Psalm 27: An Unhurried Heart

blog god's love heart invitation listen psalm27 Jun 16, 2021

How do we learn to live an unhurried life in such a busy, anxious world? How can I cultivate an unhurried heart when there is so much on my plate? I (Alan) recently found some wise guidance while reflecting on Psalm 27. Let me share what I learned.


Remember Who God Is


The Lord is my light and my salvation—
      whom shall I fear?
The Lord is the stronghold of my life—
    of whom shall I be afraid? (Psalm 27:1)


David begins with God. Sounds simple, right? But there is such wisdom packed into starting with remembering who God is. God is my light, my salvation, the stronghold of my life. When I remember that, I somehow slow down inside. My fears diminish. I become unhurried.


Many of my fears relate to the unknown. I’m afraid of something out there beyond what I can see or behind me somewhere in the dark. When I let my fear lead, I become frantic. But the Lord is my light in any dark place. He is my salvation and will save me even when I don’t know I need saving. He is a safe place for my life. That is really good news.


Learn to Seek One Thing


One thing I ask from the Lord,
      this only do I seek:
that I may dwell in the house of the Lord
      all the days of my life,
to gaze on the beauty of the Lord
      and to seek him in his temple. (Psalm 27:4)


I’m inspired by David’s singular focus in this prayer. He asks one thing of the Lord. I have a hard time hearing the words “one thing” without thinking of the movie City Slickers and Curly’s secret of life: one thing. Curly leaves Mitch in the dark as to what that one thing is, but in this psalm David is crystal clear. David’s one thing is this: continual and unhurried abiding in God’s beautiful, wise, and holy presence. This is what he’s seeking. This is what he wants.


Too often in my prayer life I focus not on one thing but on countless things. I ask God about so many things. So many things have my attention. So many things capture my interest. But at the center of it all, drawing all things together and making sense of it all, is just one thing. This is what I should ask about. This is what I should seek. This is who I should seek.


What might happen in your life if, like David, you were to pray one thing—day after day, week after week, month after month, year after year. How might you change, even if only a little bit at a time?


I have prayed this psalm prayer more times than I can count. I thirst to be a person who abides in the place where God dwells, a person in whom God abides by the Spirit through Christ. I want this to be my reality for the rest of my life. I want to be a person who beholds the beauty of the Lord in a way that transforms my countenance. I want to be like Moses, whose face literally glowed when he came off the mountain after enjoying communion with God. I’d love for my face to glow with grace, kindness, simplicity, and love.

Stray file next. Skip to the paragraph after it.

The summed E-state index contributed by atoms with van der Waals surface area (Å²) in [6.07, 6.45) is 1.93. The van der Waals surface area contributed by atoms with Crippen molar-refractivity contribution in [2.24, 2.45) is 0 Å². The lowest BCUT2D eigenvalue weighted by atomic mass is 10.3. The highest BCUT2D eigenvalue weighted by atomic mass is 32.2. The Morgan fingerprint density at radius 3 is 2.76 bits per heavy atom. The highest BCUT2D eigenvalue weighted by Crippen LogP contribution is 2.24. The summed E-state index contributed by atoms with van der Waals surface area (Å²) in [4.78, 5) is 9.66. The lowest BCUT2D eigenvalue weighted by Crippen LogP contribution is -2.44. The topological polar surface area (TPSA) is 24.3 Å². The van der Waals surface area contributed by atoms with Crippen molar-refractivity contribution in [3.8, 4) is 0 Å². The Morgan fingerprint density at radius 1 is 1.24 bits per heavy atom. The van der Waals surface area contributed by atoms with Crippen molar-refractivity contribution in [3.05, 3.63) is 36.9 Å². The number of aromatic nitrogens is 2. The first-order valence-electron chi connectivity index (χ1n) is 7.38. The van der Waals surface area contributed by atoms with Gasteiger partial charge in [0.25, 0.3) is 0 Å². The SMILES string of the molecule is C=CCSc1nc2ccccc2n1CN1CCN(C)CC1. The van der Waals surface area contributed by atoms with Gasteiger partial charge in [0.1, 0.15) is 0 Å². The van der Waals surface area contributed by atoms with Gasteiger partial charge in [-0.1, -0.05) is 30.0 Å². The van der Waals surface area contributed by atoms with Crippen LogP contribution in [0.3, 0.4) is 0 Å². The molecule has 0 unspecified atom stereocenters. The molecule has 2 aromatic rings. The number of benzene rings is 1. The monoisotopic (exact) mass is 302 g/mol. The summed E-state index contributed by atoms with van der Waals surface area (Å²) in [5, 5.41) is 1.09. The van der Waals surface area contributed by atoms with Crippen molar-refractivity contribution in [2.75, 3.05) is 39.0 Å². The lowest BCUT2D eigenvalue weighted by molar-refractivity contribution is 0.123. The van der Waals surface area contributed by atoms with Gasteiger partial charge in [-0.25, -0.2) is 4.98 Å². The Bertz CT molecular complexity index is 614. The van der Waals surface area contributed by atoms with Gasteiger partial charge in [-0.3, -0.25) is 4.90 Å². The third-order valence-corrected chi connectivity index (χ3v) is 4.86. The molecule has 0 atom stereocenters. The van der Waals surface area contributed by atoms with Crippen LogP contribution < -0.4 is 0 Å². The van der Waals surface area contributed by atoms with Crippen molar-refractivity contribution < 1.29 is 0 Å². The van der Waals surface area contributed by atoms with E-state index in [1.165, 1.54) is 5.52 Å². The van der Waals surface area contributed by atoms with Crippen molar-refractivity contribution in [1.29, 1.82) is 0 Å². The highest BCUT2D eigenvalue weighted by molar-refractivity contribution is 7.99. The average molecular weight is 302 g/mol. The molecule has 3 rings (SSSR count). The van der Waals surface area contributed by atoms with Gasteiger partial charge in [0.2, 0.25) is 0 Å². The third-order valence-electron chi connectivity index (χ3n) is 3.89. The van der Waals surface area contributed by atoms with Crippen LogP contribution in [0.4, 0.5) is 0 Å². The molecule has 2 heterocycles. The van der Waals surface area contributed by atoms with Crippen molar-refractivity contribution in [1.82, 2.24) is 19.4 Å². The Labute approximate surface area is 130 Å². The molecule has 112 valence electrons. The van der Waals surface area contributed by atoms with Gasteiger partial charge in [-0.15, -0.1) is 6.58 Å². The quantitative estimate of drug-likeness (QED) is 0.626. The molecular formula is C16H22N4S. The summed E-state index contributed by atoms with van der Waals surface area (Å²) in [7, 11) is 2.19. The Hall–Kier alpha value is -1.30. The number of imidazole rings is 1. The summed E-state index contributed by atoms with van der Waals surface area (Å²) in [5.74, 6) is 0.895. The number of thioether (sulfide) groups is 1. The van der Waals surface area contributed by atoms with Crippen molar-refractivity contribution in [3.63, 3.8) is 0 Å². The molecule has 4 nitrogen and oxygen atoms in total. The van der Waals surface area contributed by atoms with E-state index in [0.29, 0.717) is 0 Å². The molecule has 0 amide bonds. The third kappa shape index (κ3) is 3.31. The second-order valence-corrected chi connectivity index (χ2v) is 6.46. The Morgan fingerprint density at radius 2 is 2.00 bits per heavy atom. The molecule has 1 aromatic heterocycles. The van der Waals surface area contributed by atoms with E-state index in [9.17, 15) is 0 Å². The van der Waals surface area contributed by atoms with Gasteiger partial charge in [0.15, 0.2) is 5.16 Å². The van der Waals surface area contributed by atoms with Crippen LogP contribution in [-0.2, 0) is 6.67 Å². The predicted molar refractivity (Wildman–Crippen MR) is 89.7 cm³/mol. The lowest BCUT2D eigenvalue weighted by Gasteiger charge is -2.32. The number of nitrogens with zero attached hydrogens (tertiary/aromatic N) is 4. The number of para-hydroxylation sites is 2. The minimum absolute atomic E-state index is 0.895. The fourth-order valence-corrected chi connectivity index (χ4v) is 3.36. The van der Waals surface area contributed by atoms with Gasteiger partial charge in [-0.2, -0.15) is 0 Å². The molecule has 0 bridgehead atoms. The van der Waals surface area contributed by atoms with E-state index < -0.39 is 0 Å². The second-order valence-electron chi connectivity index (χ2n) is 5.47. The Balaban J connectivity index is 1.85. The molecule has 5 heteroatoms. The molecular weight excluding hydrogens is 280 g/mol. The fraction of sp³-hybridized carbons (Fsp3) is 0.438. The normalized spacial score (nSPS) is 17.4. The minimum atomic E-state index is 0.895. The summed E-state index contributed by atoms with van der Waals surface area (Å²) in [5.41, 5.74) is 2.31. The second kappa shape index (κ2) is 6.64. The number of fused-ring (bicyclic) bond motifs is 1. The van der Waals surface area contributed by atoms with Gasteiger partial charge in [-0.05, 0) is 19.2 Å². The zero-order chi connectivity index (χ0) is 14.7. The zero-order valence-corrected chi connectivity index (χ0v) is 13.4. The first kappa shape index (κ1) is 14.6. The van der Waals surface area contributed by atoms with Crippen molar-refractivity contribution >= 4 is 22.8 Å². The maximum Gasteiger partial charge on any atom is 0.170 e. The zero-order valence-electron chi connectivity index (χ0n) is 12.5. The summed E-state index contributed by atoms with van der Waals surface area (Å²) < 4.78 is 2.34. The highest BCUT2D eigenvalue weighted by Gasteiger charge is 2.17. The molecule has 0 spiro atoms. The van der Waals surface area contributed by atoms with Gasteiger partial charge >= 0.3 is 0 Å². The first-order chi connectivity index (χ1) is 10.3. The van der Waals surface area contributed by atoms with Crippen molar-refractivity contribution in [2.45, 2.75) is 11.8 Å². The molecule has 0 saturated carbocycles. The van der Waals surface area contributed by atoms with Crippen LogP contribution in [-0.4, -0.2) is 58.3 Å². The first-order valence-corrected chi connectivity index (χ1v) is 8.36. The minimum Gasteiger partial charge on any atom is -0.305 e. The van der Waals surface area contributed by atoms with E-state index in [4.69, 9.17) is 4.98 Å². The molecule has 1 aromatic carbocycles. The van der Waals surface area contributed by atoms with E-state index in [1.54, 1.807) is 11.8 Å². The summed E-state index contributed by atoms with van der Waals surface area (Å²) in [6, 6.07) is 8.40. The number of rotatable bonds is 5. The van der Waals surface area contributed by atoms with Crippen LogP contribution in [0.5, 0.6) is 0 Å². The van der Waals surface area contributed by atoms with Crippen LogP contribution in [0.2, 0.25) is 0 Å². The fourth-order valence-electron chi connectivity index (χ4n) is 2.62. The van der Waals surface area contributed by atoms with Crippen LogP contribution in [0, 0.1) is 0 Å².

Respond to God’s Inner Invitation


“Come,” my heart says, “seek his face!”
    Your face, Lord, do I seek. (Psalm 27:8 NRSV)


Right now, God is saying in your heart, “Seek my face. Let me become the singular focus of your will and the only affection of your heart.” David replies, “Yes. I’ll do just that.”


There is a desire that rises up from deep within me and invites me to seek God’s face. There is a corresponding response of engagement to actually seek the Lord’s face. I don’t stop at wanting to seek or intending to seek or planning to seek. I seek God—today, here, now. My heart desires to seek, and I take action to seek. It is God’s Spirit that puts that desire in me, and it is God’s Spirit that enables me to actually respond.


An Unhurried Process to Follow

  1. When you think about God, what feelings arise? Do you feel light, cared for, and safe? David does in Psalm 27. If you don’t feel these things, what do your feelings say about how you see God these days? Take a little time to think and pray about this.

  2. Take a moment to list the many things in your life that concern you, interest you, involve you, keep you from being unhurried. Can you imagine these as countless spokes of a wheel around a singular hub? Why not pray David’s prayer in verse 4 word for word as a way of remembering that one thing to which God invites us.

  3. How do you sense God’s invitation to seek his face? How would you like to respond to that invitation?


Photo by Cathal Mac an Bheatha on Unsplash